Freud: The Secret Passion ★★★★

A surprisingly thunderous movie. Charles Kaufman's screenplay isn't a biopic at all, more a condensation of the thinker's ideas into a chamber drama of heavy-handed significance. All of his theories are crammed into one patient, Cecily Koertner. Susannah York's performance is a lot more restrained than, say, Keira Knightley's in A Dangerous Method or Tippi Hedren's in Marnie. Montgomery Clift is equally modest, though that doesn't necessarily mean he's bad. It's more than the film's performances are subservient to its mood.

Which is to say that Freud feels like a philosophical noir in which the femme fatale is the presence of sexuality and the oppressive sense of damnation comes from the medical establishment. Huston and Kaufman have no interest in showing Freud as a victorious beacon of scientific discovery - we know that going in, it's self-evident and shouted by Huston's introduction. Rather, all of the elements wrap Vienna in a dark cloud of doubt. Jerry Goldsmith's score is practically malevolent. DP Douglas Slocombe keeps everything dark and ominous. Huston's own narration, which opens and then infrequently interrupts the film, speaks past those opposed to recognizing Freud's ideas and proselytizes to the audience. The "Secret Passion" of the title is Sigmund's, as if he is a messiah of psychiatry ignored and then destroyed by his colleagues (like Copernicus and Darwin before him, the opening monologue reminds us). Yet this isn't a triumphant Biblical anointing of a hero, à la Ben-Hur. It's a disturbing passion play, like the cinematic equivalent of a Benjamin Britten church parable.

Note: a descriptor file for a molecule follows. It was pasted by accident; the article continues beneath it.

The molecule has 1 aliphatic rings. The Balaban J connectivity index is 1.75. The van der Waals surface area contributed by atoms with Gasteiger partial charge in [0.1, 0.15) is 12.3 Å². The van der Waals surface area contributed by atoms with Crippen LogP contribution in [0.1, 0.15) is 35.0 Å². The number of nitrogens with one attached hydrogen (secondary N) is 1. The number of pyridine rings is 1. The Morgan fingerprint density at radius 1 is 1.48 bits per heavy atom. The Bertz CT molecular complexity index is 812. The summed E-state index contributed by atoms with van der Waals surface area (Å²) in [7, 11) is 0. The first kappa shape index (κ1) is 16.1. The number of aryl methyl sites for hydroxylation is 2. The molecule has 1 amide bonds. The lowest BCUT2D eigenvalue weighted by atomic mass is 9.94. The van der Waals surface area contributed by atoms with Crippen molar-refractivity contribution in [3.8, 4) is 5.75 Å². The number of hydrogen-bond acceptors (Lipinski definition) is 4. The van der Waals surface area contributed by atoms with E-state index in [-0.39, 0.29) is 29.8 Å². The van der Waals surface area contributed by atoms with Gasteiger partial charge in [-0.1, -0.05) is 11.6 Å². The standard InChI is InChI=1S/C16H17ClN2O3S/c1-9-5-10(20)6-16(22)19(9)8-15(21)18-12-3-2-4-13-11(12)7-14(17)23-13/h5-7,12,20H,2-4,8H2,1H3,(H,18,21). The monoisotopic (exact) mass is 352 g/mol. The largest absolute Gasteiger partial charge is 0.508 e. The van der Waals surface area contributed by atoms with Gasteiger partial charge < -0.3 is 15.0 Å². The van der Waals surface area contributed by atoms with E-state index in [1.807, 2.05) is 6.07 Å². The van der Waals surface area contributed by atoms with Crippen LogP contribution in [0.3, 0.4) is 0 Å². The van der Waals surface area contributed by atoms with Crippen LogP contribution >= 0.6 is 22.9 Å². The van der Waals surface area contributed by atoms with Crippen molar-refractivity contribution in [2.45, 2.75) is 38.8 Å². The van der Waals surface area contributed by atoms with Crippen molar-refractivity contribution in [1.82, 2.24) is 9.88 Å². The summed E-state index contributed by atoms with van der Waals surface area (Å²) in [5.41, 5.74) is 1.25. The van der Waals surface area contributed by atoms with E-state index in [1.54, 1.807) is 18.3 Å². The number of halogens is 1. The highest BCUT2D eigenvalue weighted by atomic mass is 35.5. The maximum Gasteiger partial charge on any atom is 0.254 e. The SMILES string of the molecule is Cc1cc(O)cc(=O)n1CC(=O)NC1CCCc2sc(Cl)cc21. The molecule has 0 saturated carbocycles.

Oh, and the various dream sequences are freaky and wonderful. They all feel like they could have been ripped from 8 1/2.

And Freud's wife calls him "Siggie," which is perfect.